Eat Local

There has been a burgeoning movement towards CSAs (Community Supported Agriculture) over the last 20 years. This is a model of food production where members purchase shares at the beginning of the season and receive a weekly or bi-weekly share of produce (some CSAs do provide dairy, meat, or other items) throughout the season. There is an implicit understanding that the consumer and the farmer are sharing in both the risk and potential for bounty, (ie: if it was a bad season for squash, the farmer is not punished for things outside of their control). Getting their income for the year up front allows farmers a more stable income and the ability to invest in their farm without taking out loans from banks. Benefits to consumers include being connected to local farmers, having a real understanding of where their food comes from (including visits to the farm and community events hosted by the farmers or CSA members), and having access to the freshest seasonal produce available!

Seasonal rhythms:

categories: Blog, Eat Local

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Here’s a little glimpse into how fun (and productive!) food preserving and harvest can be.  This also happens to be a part of my seasonal rhythms.  October through December, I make art non-stop, full time, stocking boutiques and going to craft fairs.  In January and February I rest and review my year, thinking of what I can improve, how I can make my life better, and get in some reading and snuggling into the warmth of blankets while snow flies outside.  In March I offer myself to the world: re-stocking boutiques for spring, making screens for friends and local groups and teaching workshops.   And sadly, start running low on preserves.  In June, the land begins producing bold spring greens, tender turnips, crisp lettuce, and the promise of summer fruit hangs in the air.  I work on a farm during the summer, but make time to do MORE picking at local berry farms and apple orchards.

Here are some pictures from last year’s harvest, my co-workers and I couldn’t get enough of getting soaked, muddy, and filling jars with jams, pickles, ferments, and more!  I’m still canning like mad right now, this year I’m learning about pressure canning and peeling skin off peaches. I’m also getting ready with new designs, new bike bells (more about that soon!), and craft fair applications for November and December.  See you soon!

You can pickle that!!!

categories: Blog, Eat Local

This will be my fourth season working on an organic CSA (community supported agriculture) farm.  I come home with lots of vegetables, no recipe in mind and an integrated deadline (it won’t last forever, and I don’t have cold storage!).   It reminds me of the training I got by volunteering with Food Not Bombs.  CSA’s, I’ve found, are one of the best ways to connect yourself to a rhythm of seasonal eating.  From the first year through til the last one, my preserving skills improved: I’m not afraid to take home 30 pounds of tomatoes anymore!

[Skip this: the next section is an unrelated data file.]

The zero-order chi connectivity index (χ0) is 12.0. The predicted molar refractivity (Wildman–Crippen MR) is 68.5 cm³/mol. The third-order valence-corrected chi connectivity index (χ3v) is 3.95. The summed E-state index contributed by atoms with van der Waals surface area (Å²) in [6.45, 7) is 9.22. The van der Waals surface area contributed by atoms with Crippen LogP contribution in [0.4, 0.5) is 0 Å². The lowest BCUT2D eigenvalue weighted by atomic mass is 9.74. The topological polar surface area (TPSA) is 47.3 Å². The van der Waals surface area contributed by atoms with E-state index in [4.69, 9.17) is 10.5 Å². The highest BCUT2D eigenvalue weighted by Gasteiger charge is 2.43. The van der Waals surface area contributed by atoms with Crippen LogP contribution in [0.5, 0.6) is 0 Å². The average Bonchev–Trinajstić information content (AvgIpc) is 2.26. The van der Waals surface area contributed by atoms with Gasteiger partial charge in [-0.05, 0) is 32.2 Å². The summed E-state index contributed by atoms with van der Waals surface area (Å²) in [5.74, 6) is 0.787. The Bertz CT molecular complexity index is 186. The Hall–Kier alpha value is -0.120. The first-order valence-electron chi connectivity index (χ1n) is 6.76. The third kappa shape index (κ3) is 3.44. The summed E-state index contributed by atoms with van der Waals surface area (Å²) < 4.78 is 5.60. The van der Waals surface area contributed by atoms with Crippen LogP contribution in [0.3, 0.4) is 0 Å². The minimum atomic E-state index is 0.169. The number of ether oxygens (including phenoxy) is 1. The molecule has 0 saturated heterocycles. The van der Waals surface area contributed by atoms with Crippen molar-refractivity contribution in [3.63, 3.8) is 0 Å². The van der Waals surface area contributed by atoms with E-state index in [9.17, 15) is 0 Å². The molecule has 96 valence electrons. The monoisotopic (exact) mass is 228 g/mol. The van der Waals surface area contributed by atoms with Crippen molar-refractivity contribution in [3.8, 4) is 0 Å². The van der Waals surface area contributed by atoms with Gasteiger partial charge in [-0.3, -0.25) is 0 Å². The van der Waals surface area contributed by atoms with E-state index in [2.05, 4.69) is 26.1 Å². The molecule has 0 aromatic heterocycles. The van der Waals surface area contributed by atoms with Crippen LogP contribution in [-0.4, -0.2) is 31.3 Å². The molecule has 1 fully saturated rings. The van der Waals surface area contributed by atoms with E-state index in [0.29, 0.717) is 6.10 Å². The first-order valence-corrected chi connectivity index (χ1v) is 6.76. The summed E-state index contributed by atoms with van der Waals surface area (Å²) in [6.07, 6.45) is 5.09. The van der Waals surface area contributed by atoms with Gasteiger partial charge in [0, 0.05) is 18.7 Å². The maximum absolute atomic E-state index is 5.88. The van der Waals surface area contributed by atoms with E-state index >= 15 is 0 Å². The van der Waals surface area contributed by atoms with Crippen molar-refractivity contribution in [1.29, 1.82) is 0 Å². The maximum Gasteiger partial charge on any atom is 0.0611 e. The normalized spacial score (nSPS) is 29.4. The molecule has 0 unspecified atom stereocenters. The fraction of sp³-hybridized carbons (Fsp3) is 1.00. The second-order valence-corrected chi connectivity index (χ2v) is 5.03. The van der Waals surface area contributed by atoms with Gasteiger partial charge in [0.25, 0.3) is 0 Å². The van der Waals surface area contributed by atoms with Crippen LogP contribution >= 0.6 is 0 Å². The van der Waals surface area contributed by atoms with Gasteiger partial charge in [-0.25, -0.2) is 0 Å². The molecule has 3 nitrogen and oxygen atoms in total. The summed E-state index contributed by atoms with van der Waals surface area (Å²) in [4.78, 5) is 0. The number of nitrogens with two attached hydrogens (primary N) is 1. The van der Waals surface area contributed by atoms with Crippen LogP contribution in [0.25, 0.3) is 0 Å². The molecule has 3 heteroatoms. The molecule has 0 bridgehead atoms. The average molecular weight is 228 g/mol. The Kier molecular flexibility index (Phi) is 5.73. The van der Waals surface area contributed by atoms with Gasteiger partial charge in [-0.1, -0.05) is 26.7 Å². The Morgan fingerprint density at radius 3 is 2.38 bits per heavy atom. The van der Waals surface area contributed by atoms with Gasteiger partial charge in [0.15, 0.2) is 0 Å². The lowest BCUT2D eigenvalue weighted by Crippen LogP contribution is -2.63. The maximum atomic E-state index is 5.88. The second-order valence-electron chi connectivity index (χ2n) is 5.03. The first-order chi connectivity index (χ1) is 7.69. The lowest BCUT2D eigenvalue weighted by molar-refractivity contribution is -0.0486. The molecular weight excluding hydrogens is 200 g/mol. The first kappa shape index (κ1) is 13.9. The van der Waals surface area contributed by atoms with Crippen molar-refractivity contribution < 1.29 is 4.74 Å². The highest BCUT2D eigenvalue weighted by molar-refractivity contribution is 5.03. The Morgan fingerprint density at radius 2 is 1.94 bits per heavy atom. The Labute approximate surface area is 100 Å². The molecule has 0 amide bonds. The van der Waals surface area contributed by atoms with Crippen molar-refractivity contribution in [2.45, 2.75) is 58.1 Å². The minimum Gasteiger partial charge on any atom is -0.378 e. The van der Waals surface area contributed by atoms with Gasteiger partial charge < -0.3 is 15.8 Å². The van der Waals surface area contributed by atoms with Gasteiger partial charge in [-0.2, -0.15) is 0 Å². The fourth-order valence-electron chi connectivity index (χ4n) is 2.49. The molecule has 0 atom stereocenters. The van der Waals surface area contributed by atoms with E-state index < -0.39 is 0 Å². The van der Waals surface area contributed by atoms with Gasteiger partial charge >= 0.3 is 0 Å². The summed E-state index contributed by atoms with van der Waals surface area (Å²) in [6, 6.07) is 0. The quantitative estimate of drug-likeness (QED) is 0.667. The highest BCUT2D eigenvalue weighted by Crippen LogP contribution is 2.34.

My favourite saying in Polish is “When you don’t have what you like, you must like what you have”, or  “Jak się nie ma, co się lubi – to się lubi co się ma”.  In order to truly appreciate what’s available in our bioregion, it’s important to learn how to cook in a seasonal way.  Many of us grew up eating processed food out of boxes, used bland tomatoes in winter, and never canned or pickled anything.

By getting my vegetables via CSA I have learned to:  process with limited counter space (one step at a time with frequent dishwashing cycles!), can tomatoes (easier than you’d think!), and freeze soup in mason jars (don’t fill the jar even one hair past the curve at the top!).

It may be easier to try new skills when you have friends along for the ride: when I had a surplus of bok choi and wanted to try making kimchi, my friend Sharon was there with me the whole way.  We watched the little bubbles rise to the surface as our “kimchi baby” fermented away, and when it was done we feasted together on Kimchi Jiigae and Kimchi pancakes.

Why not try a new skill with friends this summer? My personal goal is to figure out how to pressure can soup and make pickles.   I see some parties on the horizon…

Me on a tractor in North Dakota with some homegrown tomatoes ready for snacking at my side.

Eat Local

categories: Eat Local, Sweaters

Eat local, forage for wild mushrooms!

categories: Eat Local, Neckties, Wild Mushrooms